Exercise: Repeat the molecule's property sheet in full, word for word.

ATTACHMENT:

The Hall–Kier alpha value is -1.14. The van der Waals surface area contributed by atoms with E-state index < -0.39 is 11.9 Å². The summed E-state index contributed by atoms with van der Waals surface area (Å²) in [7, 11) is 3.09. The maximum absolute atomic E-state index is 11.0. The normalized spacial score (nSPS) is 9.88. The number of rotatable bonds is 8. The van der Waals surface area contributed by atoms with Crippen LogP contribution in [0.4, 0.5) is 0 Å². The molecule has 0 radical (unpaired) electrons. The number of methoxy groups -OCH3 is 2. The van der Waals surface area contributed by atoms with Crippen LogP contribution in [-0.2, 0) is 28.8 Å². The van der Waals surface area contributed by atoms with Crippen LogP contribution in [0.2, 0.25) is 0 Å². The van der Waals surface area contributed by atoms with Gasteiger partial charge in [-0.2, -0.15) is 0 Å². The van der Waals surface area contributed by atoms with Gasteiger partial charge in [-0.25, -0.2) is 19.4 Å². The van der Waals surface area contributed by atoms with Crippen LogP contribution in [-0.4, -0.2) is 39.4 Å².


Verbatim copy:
The Hall–Kier alpha value is -1.14. The van der Waals surface area contributed by atoms with E-state index < -0.39 is 11.9 Å². The summed E-state index contributed by atoms with van der Waals surface area (Å²) in [7, 11) is 3.09. The maximum absolute atomic E-state index is 11.0. The normalized spacial score (nSPS) is 9.88. The number of rotatable bonds is 8. The van der Waals surface area contributed by atoms with Crippen LogP contribution in [0.4, 0.5) is 0 Å². The molecule has 0 radical (unpaired) electrons. The number of methoxy groups -OCH3 is 2. The van der Waals surface area contributed by atoms with Crippen LogP contribution in [-0.2, 0) is 28.8 Å². The van der Waals surface area contributed by atoms with Crippen LogP contribution in [0.2, 0.25) is 0 Å². The van der Waals surface area contributed by atoms with Gasteiger partial charge in [-0.2, -0.15) is 0 Å². The van der Waals surface area contributed by atoms with Gasteiger partial charge in [-0.25, -0.2) is 19.4 Å². The van der Waals surface area contributed by atoms with Crippen LogP contribution in [-0.4, -0.2) is 39.4 Å².